Nevada rocky cliff over desert landscape.
 
State of lion leaping from tree on snowy mountain side.

MOUNTAIN LIONS IN THE STATE OF NEVADA

Nevada's predator management projects have spent hundreds of thousands of dollars killing lions.

Lions were persecuted as vermin in Nevada from the time of European settlement until 1965 when the state classified them as a big game mammal. However, sport hunting quotas and mountain lion mortality have continued to rise, despite opposition from the public.

About forty-five percent of the state is suitable habitat but lion populations are struggling and continue to be threatened by Nevada's Predator Management Program. The legislatively-mandated project spends about half a million dollars annually killing lions.

    USE THE TABS TO THE LEFT TO EXPLORE:
  • Return to the portal page for Nevada.

  • The status of puma concolor in Nevada.

  • State law and regulations affecting cougars.

  • The history of cougars in Nevada.

  • Ecosystems and habitat in Nevada.

  • Cougar science and research in Nevada.

  • Our library of media, research and reports.

  • How you can take action to help!

SUMMARY: Mountain Lions in the State of Nevada

For more detail you can explore using the links below.

The status of puma concolor.

Nevada still uses the Comprehensive Mountain Lion Management Plan written in 1995. Decisions regarding mountain lions in Nevada appear to be increasingly dictated by politics rather than sound science. Nevada's mountain lion sport hunting quota remains high: 243 lions in the 2015-16 season. Lions have also been killed through the legislatively mandated Predator Management Program which annually spends half a million dollars to kill lions.

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Mountain lion law in Nevada.

Historically, mountain lions were considered unprotected fur animals and $5 bounties were paid for each lion killed. Since 1965 lions have been classified as big game mammals and managed by the Nevada Department of Wildlife. Lions continue to be heavily persecuted in Nevada by ever-increasing sport hunting quotas, intolerance by ranchers, habitat loss, and a new predator removal program funded by fees from hunting licenses.

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The history of lions in the state.

Like most states, mountain lions were persecuted as vermin by early European settlers. Mountain lions were considered unprotected fur animals and $5 bounties were paid for each lion killed. Mortality records date back to 1917. From 1917 until their classification as game animals in 1965, more than 1,700 lions were killed in the state.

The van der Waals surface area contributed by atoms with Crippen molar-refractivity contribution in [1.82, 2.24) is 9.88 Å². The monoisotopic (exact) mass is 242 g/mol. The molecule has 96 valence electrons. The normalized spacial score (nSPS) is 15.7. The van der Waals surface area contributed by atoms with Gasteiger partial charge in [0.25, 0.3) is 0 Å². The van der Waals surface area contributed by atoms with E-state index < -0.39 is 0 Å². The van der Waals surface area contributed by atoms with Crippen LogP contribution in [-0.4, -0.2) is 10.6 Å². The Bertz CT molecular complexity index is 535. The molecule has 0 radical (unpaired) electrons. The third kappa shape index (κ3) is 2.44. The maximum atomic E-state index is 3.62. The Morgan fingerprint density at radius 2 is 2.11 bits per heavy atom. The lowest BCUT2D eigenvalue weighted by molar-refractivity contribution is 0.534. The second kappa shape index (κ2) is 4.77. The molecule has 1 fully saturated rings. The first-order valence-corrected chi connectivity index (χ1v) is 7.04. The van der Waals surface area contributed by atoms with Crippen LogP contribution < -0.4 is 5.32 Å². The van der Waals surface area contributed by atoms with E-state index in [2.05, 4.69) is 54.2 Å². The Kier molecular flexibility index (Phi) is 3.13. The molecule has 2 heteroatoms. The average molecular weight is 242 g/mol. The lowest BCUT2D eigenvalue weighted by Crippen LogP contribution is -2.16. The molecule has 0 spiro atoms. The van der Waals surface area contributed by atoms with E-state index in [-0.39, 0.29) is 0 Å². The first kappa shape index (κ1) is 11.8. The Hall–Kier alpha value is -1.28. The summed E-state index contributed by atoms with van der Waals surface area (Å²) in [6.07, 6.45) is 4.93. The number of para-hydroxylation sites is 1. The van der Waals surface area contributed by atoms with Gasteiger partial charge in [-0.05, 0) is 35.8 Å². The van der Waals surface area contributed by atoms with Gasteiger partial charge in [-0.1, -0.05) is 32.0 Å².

Lions continue to be heavily persecuted in Nevada by ever-increasing sport hunting quotas, intolerance by ranchers, and habitat loss. Lions are also falsely blamed for declines in ungulate populations.

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Lion habitat in Nevada.

Approximately forty-five percent of Nevada is considered mountain lion habitat, distributed throughout the mountain ranges in the state.

Keep in mind that although cougars are physically capable of living in these places (based on geographical, vegetative and prey species characteristics), it does not mean they necessarily do. The population is likely in the range of 2,000 adult lions across the entire state. Fragmentation, sport hunting practices, and intolerant communities can wipe out cougars from any area. Visit our Science tab for even more data.

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The science of lions in the state.

Lion research in Nevada is generally conducted by researchers out of universities in Reno or Las Vegas, and is in partnership with the Nevada Department of Wildlife.

Research papers under strict copyright protection may only list their abstracts on our website. But if you would like a personal copy of the full paper to read, please contact MLF.

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Take action for lions.

Nevada Department of Wildlife continues to approve dangerous lion policies like the predator killing projects. Increasing sport hunting not only threatens the future of the mountain lion population, but such disruptions have been shown to increase conflicts with domestic animals and increase predation on rare native ungulates like mule deer and bighorn sheep.

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Sign the Petition: End Predator Killing Projects

04/22/16

Nevada's predator management projects have spent hundreds of thousands of dollars killing mountain lions and other wildlife for a decade to see if prized ungulate herds will increase. Though unsuccessful, these projects are proposed to continue in 2017. The Nevada Department of Wildlife is required to continue the killing by law unless you, the Nevada Board of Wildlife Commissioners, and ultimately the Nevada Legislature take a stand to make a change. Please take a moment to learn more and sign our petition.

Slice of Nevada Discusses Mountain Lions

07/24/15 A Radio Interview with MLF Staff and Nevada Volunteers

MLF interview on America Matters Media's program "Slice of Nevada" to discuss mountain lion issues in the state of Nevada. Featured on this program are MLF associate director Lynn Cullens, Nevada Volunteer Field Representative Leah Sturgis, Volunteer Honey Tapley, and long time lion activist Don Molde. Listen to the podcast discussion on hunting, trapping, ecosystem impacts, and population data.

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